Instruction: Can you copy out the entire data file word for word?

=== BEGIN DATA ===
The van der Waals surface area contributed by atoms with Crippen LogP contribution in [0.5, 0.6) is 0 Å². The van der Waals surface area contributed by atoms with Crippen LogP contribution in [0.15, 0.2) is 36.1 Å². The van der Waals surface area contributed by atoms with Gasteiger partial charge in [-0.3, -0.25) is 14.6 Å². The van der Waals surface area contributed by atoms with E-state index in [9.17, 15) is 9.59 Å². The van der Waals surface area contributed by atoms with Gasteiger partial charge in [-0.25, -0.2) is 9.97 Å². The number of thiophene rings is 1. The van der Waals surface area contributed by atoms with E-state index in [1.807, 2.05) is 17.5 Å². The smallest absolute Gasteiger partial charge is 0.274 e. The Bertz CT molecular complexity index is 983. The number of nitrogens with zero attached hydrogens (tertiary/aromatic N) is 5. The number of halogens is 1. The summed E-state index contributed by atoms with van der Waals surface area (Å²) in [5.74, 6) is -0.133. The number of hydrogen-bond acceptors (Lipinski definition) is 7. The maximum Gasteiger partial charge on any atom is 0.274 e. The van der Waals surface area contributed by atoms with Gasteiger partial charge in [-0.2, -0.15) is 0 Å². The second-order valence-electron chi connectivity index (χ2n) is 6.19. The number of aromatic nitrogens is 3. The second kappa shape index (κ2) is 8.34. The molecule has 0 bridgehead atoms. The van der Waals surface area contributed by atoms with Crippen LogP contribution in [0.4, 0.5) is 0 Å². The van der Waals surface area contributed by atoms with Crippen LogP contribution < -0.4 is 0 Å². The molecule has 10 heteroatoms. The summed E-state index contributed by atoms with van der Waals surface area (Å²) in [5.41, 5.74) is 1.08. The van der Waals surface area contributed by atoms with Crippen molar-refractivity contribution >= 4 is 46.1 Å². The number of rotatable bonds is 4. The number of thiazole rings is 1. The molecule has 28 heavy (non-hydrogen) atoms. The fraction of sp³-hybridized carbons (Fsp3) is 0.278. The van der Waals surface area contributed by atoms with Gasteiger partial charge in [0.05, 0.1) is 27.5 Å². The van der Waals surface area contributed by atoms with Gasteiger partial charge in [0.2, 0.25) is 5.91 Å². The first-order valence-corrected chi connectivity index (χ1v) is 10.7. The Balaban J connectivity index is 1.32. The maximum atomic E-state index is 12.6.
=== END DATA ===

The van der Waals surface area contributed by atoms with Crippen LogP contribution in [0.5, 0.6) is 0 Å². The van der Waals surface area contributed by atoms with Crippen LogP contribution in [0.15, 0.2) is 36.1 Å². The van der Waals surface area contributed by atoms with Gasteiger partial charge in [-0.3, -0.25) is 14.6 Å². The van der Waals surface area contributed by atoms with E-state index in [9.17, 15) is 9.59 Å². The van der Waals surface area contributed by atoms with Gasteiger partial charge in [-0.25, -0.2) is 9.97 Å². The number of thiophene rings is 1. The van der Waals surface area contributed by atoms with E-state index in [1.807, 2.05) is 17.5 Å². The smallest absolute Gasteiger partial charge is 0.274 e. The Bertz CT molecular complexity index is 983. The number of nitrogens with zero attached hydrogens (tertiary/aromatic N) is 5. The number of halogens is 1. The summed E-state index contributed by atoms with van der Waals surface area (Å²) in [5.74, 6) is -0.133. The number of hydrogen-bond acceptors (Lipinski definition) is 7. The maximum Gasteiger partial charge on any atom is 0.274 e. The van der Waals surface area contributed by atoms with Gasteiger partial charge in [-0.2, -0.15) is 0 Å². The second-order valence-electron chi connectivity index (χ2n) is 6.19. The number of aromatic nitrogens is 3. The second kappa shape index (κ2) is 8.34. The molecule has 0 bridgehead atoms. The van der Waals surface area contributed by atoms with Crippen LogP contribution in [0.4, 0.5) is 0 Å². The van der Waals surface area contributed by atoms with Crippen LogP contribution < -0.4 is 0 Å². The molecule has 10 heteroatoms. The summed E-state index contributed by atoms with van der Waals surface area (Å²) in [5.41, 5.74) is 1.08. The van der Waals surface area contributed by atoms with Crippen molar-refractivity contribution >= 4 is 46.1 Å². The number of rotatable bonds is 4. The number of thiazole rings is 1. The molecule has 28 heavy (non-hydrogen) atoms. The fraction of sp³-hybridized carbons (Fsp3) is 0.278. The van der Waals surface area contributed by atoms with Gasteiger partial charge in [0.05, 0.1) is 27.5 Å². The van der Waals surface area contributed by atoms with Gasteiger partial charge in [0.2, 0.25) is 5.91 Å². The first-order valence-corrected chi connectivity index (χ1v) is 10.7. The Balaban J connectivity index is 1.32. The maximum atomic E-state index is 12.6.